Questions and AnswersLinksBook Reviews
Related Topics

ADHD: Attention Deficit Hyperactivity Disorder
Childhood Mental Disorders and Illnesses
Parenting
Child Care
Child Development & Parenting: Infants (0-2)
Child Development & Parenting: Early (3-7)

Parents Don't Always Head to Child's Doctor When Illness Strikes

HealthDay News
by -- Robert Preidt
Updated: Mar 20th 2017

new article illustration

MONDAY, March 20, 2017 (HealthDay News) -- Many American parents don't count on getting a same-day appointment with their child's doctor and turn to other health care options when their kids are suddenly sick, a new survey finds.

More than 2,000 parents of youngsters up to age 18 were surveyed in the C.S. Mott Children's Hospital National Poll on Children's Health. The parents were asked about trying to make a health provider appointment or to get health advice if their child woke up with a sore throat and fever.

Forty-two percent of parents said they would take their child to an urgent care, retail clinic or emergency department. But another 42 percent said they would call their child's doctor for advice.

More parents believed they could get same-day phone advice (60 percent) than get a same-day appointment with their child's doctor (53 percent).

Only 10 percent of parents said they would use email to contact their child's doctor, according to the poll.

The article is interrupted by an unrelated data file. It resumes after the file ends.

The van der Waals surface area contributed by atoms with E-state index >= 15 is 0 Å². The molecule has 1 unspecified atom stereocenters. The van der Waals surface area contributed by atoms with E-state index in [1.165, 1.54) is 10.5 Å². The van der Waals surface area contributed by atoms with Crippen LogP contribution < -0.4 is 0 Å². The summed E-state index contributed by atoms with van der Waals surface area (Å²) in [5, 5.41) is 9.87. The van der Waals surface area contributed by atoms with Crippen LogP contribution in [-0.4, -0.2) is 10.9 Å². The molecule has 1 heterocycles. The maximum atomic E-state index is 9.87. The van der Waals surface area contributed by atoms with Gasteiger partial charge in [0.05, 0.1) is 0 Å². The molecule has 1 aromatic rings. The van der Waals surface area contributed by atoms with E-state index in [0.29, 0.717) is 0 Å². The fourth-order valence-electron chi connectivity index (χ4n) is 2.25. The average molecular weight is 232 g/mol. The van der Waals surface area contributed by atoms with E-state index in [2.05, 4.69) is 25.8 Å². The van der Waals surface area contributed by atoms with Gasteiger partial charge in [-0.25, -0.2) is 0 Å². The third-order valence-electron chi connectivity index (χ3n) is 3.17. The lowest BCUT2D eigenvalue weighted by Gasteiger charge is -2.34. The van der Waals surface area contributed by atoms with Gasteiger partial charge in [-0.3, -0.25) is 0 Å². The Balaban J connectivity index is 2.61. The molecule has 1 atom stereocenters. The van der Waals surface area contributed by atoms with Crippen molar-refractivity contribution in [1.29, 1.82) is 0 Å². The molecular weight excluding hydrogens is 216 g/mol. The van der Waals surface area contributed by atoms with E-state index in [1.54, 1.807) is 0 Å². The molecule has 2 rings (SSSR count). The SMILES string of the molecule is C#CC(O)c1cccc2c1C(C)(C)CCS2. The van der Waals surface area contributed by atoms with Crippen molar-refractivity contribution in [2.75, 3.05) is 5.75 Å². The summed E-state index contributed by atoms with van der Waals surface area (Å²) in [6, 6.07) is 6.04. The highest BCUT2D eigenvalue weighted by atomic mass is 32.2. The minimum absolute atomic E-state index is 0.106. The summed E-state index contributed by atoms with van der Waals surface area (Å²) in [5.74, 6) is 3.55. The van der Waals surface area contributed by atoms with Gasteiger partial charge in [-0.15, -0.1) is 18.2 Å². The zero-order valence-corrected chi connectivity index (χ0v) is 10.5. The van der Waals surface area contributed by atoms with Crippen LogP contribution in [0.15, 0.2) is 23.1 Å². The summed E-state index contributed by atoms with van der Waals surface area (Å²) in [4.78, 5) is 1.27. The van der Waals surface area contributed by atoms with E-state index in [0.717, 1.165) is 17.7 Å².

"Most parents want timely medical advice when their child is sick, and it can be frustrating when they don't feel like they have immediate access to a health care provider," poll co-director and pediatrician Dr. Gary Freed said in a hospital news release. C.S. Mott is affiliated with the University of Michigan.

"More parents seem to be utilizing alternatives to a traditional office visit, such as having a consult by phone. Our poll found that 4 in 10 parents would turn to a walk-in option like urgent care if their child woke up in the morning with a sore throat and fever," he said.

"While these services may seem convenient, parents should recognize that these providers may not be familiar with their child's medical history and insurance coverage may be limited," Freed said.

Many doctors have a limited number of same-day visit openings and these can fill up quickly, especially during flu season.

Phone or email advice from a doctor may be fine if a child has a minor illness, and parents should consider these options before going to an emergency department, according to Freed.

"When parents are picking a doctor for their child, they should discuss these types of situations ahead of time so they know what type of arrangements are made for urgent visits or advice," he said.

"Every provider has a different system in place to address parent concerns when their child is ill, and parents should look for one that best matches their expectations," Freed said.

He added that a primary care office is often the most convenient, cost-efficient place to get care for your child.

More information

The American Academy of Pediatrics explains when to call your pediatrician.